Overstretched and struggling
In too many areas and specialties, the nursing workforce is overstretched and struggling to cope with demand. The House of Commons Health Committee (2018) heard this during the inquiry into the nursing workforce and the concerns about the impact these pressures have on morale, retention and standards of care for patients. The Royal College of Nursing (RCN)(2017), estimated that in England, as of 1 December 2016, there were 40 000 vacant nursing positions. These vacant posts were not just in the NHS, but there are also serious staffing gaps in care homes and in independent hospitals. There is a nursing workforce crisis.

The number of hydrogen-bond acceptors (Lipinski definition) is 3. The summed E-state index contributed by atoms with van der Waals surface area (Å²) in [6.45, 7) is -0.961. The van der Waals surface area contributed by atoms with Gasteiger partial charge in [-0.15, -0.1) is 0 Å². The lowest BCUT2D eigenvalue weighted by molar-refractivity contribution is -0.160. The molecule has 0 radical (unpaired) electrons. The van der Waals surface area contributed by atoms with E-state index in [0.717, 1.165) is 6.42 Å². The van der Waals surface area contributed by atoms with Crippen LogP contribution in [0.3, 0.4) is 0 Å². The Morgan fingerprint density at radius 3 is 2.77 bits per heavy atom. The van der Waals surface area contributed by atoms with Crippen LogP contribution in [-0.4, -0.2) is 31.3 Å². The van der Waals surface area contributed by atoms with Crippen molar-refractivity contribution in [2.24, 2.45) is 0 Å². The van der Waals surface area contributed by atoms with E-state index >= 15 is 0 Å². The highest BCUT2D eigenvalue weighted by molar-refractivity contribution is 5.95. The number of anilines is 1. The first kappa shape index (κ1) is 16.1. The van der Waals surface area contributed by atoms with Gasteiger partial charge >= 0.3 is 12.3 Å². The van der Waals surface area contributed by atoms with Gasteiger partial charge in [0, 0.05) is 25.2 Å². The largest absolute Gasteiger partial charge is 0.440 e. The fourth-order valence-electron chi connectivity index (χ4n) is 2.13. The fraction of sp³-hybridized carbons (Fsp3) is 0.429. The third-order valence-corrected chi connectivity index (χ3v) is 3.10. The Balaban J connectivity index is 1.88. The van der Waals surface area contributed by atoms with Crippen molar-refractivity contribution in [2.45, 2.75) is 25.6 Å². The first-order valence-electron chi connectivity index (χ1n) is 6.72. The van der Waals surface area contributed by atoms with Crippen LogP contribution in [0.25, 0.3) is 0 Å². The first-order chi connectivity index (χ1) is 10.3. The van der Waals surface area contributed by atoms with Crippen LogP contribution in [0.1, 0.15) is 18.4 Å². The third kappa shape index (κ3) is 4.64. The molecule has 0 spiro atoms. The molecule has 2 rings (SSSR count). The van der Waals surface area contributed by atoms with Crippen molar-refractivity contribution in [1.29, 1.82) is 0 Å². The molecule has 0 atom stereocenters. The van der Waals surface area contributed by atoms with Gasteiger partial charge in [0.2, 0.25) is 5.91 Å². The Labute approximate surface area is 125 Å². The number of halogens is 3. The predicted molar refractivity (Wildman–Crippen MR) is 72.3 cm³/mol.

In England there is no agreed measure of the shortfall in the nursing workforce. The RCN surveyed every NHS trust in England (except ambulance trusts) seeking information on how many full-time equivalent nursing places they had been funded for and how many vacancies they had; 76% responded, with around 30 200 vacancies, and statistical modelling was used to account for the non-responders. NHS England does not publish concrete data on the number of vacancies, what is published is described as ‘experimental’ and based on the number of job advertisements put out. NHS Digital (2019) noted that in June 2019 using its ‘provisional experimental statistics’ there were 29 005 full-time equivalent vacancies advertised in England compared with 31 198 in 2018, 30 493 in 2017 and 29 855 in 2016. In June 2019 the highest share of advertised vacancies was taken by the nursing and midwifery group, which accounted for 41% (11 775/29 005).
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